The West of England Combined Authority (WECA) has begun work on a programme to improve smart ticketing on public transport across the region but a fully integrated Oyster-style system appears to be years away.
A paper last month to the WECA Committee and the wider West of England Joint Committee includes a stark assessment of the difficulties in developing fully integrated bus, light and heavy rail ticketing.
The combined authority said significant progress has already been made in the region, including the availability of mobile phone apps and the Travelwest travelcard.
As the first phase of a four-phase programme, it is now providing £418,000 to help smaller bus operators replace old equipment with contactless bank card payment technology, while non-WECA member North Somerset Council is providing £40,000 to operators in its area.
WECA has also approved £300,000 in Phase 1 of the programme to develop further options.
West of England mayor Tim Bowles (pictured), said: ‘Simplifying ticketing could mean, for example, that a resident in Keynsham uses the same ticket to take the train into Bristol and then a metrobus towards Cribbs Causeway.’
He added: ‘We will work with partners to look at the best ways of improving ticketing, which will give residents more options for how they travel.’
The authority hopes to provide a single mobile app and smart ticket offer under Phase 2 of the programme, from 2020 to 2021, alongside pay as you go (PAYG) ‘simple capping’ within a single bus operator.
Phase 3 includes ‘PAYG simple capping’ for rail, and multi-operator ‘complex capping’ on buses. Phase 4 is to include multi-modal capping and pre-purchase/account-based ticketing for all modes.
Neither Phase 3 nor Phase 4 have timings - these are ‘dependent upon agreements that would need to be reached with bus and rail operators and are therefore harder to predict'.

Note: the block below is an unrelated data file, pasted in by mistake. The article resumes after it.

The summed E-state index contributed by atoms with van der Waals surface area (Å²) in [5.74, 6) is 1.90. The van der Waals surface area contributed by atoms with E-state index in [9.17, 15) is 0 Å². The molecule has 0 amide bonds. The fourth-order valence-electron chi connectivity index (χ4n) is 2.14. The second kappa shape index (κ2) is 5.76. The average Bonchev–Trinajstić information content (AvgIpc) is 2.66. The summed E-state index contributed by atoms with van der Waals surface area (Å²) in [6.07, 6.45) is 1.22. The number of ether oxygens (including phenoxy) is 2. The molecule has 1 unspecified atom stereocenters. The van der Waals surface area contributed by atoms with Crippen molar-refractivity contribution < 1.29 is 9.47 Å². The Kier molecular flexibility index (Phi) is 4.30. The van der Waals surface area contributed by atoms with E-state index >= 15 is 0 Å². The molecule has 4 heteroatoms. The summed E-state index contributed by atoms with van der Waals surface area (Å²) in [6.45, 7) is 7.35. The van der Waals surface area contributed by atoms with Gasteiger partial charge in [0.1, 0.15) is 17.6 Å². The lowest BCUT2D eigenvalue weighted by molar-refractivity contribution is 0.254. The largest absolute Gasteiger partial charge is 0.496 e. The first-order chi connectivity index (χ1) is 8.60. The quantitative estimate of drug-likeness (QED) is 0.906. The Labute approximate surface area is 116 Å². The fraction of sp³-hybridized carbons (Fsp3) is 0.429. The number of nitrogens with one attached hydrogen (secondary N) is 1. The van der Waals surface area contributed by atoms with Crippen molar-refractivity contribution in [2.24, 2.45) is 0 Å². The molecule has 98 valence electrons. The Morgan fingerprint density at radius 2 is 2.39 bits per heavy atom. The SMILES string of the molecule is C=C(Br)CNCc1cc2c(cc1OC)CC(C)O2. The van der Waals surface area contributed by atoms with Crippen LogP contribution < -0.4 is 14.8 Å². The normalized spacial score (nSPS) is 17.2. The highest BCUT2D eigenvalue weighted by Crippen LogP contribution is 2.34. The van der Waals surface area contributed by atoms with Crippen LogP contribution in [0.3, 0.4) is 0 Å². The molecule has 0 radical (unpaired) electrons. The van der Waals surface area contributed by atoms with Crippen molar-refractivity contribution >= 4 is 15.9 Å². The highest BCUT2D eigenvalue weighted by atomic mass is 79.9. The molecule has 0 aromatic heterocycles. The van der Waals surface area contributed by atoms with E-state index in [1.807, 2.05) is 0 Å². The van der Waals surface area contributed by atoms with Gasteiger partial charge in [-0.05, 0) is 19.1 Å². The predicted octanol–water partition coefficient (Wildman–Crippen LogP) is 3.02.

The paper also describes developments that are happening ‘at pace’ across the country, through smart phone and contactless payment, but describes the difficulties attached to these.
There are no plans to extend smart ticketing to old ships
For example, while the UK’s major bus operators have committed to enabling contactless payments on all buses by 2022 ‘there remain questions about the payment models and technology that this would involve’.
In addition, while Transport for the North (TfN), supported by the Department for Transport ‘are positioned in a lead role to deliver a fully integrated bus, light and heavy rail ticketing system across their region…the scale of the projects is considerable, creating a range of implementation challenges’.
Other bodies such as the Welsh Government and Midlands Connect are also aiming to create integrated ticketing systems which could offer ‘lighter’ alternatives to the TfN approach, the paper notes.
The paper also notes that mobile ticketing is normally restricted to one operator ‘and few advances have been made in integrating different operators’.
Attempts to define common standards for data, protocols and hardware in addition to ITSO ‘are still at a very early stage’.